Orion flies far beyond the Moon, instantly returning an iconic photo
NASA’s Orion spacecraft reached the farthest point in its journey from Earth on Monday, a distance of more than 275,000 miles (430,000 km) from humanity’s home world. That’s nearly double the distance between Earth and the Moon, and farther than the Apollo spacecraft traveled during NASA’s lunar missions in the late 1960s and early 1970s.
From that perspective, on Monday, a camera attached to the solar panels aboard the Orion Service Module photos taken on the Moon and slightly beyond the Earth. These were beautiful, lonely and emotional images.
“The images were crazy,” said Artemis I mission lead flight director Rick LaBrod. “It’s really hard to articulate what it feels like. It’s really amazing to be here and see it.”
LaBrode spoke during a news conference at the Johnson Space Center in Houston, where he and other NASA officials provided an update on the progress of the Space Launch System rocket and Orion spacecraft test mission. This uncrewed test flight was a precursor to manned missions later that decade, including the Artemis III moon landing.
After completing a successful launch, mission manager Mike Sarafin said the agency now has full confidence the Space Launch System rocket. “The missile is proven,” he said.
Of course, Orion still has work to do. Its mission will not be complete until the spacecraft maneuvers back around the moon, returns to Earth, survives atmospheric re-entry, falls into the ocean and is recovered off the coast near San Diego, California. This should happen on December 11th.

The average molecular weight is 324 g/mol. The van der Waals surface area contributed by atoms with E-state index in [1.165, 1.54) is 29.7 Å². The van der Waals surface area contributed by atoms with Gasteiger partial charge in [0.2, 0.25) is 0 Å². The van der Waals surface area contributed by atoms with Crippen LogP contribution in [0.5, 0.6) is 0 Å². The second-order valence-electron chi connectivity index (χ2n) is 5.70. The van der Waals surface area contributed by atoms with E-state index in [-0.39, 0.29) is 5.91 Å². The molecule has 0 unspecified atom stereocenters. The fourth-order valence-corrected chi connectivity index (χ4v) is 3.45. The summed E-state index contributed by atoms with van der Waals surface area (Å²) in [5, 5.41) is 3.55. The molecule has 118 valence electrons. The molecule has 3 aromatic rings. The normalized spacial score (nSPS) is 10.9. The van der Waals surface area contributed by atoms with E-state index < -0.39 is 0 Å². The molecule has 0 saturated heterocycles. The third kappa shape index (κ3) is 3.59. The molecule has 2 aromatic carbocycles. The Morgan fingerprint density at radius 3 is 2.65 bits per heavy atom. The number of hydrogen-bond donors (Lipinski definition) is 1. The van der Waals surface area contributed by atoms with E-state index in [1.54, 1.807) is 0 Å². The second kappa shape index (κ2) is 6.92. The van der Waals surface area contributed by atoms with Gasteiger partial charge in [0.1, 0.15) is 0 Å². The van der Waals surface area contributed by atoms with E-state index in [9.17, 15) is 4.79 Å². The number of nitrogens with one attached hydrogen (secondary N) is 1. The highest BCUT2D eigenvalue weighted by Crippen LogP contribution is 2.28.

However, the mission went so well that NASA decided to add objectives, such as firing different thrusters for longer than intended, to test their effectiveness. This work will further increase NASA’s confidence in the Orion capsule and Propulsion Service Module provided by the European Space Agency.
Overall, 31 of the 124 primary objectives of the Artemis I mission have been accomplished, Sarafin said. Many of them relate to the operation of the launch vehicle. Of the remaining goals, half are in the process of being implemented, and the other half are yet to be implemented. Most of these are related to landing back on Earth, such as the parachute deployment system.
NASA engineers are understandably thrilled with Artemis I’s performance so far. It was a long, bumpy and expensive development road to achieve this mission with the Space Launch System rocket and the Orion spacecraft. But once the vehicles began flying, their performance met all the space agency’s expectations and hopes, boosting confidence in the future of the Artemis lunar exploration program.